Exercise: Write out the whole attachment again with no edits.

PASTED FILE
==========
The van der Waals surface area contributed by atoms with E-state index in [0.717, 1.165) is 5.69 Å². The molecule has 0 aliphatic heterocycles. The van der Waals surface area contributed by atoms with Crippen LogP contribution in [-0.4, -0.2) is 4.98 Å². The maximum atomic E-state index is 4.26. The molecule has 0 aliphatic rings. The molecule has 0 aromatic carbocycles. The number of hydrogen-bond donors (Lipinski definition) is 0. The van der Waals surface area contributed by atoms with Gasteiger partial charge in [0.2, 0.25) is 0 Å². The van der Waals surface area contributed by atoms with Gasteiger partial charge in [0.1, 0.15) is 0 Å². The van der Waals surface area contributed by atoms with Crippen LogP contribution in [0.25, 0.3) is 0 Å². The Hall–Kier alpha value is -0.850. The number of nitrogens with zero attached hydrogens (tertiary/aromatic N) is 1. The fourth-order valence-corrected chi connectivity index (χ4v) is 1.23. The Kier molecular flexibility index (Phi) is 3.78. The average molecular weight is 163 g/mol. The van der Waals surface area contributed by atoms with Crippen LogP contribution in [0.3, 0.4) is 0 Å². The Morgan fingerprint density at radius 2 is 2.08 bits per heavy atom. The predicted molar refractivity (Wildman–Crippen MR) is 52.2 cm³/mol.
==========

The van der Waals surface area contributed by atoms with E-state index in [0.717, 1.165) is 5.69 Å². The molecule has 0 aliphatic heterocycles. The van der Waals surface area contributed by atoms with Crippen LogP contribution in [-0.4, -0.2) is 4.98 Å². The maximum atomic E-state index is 4.26. The molecule has 0 aliphatic rings. The molecule has 0 aromatic carbocycles. The number of hydrogen-bond donors (Lipinski definition) is 0. The van der Waals surface area contributed by atoms with Gasteiger partial charge in [0.2, 0.25) is 0 Å². The van der Waals surface area contributed by atoms with Gasteiger partial charge in [0.1, 0.15) is 0 Å². The van der Waals surface area contributed by atoms with Crippen LogP contribution in [0.25, 0.3) is 0 Å². The Hall–Kier alpha value is -0.850. The number of nitrogens with zero attached hydrogens (tertiary/aromatic N) is 1. The fourth-order valence-corrected chi connectivity index (χ4v) is 1.23. The Kier molecular flexibility index (Phi) is 3.78. The average molecular weight is 163 g/mol. The van der Waals surface area contributed by atoms with Crippen LogP contribution in [0.3, 0.4) is 0 Å². The Morgan fingerprint density at radius 2 is 2.08 bits per heavy atom. The predicted molar refractivity (Wildman–Crippen MR) is 52.2 cm³/mol.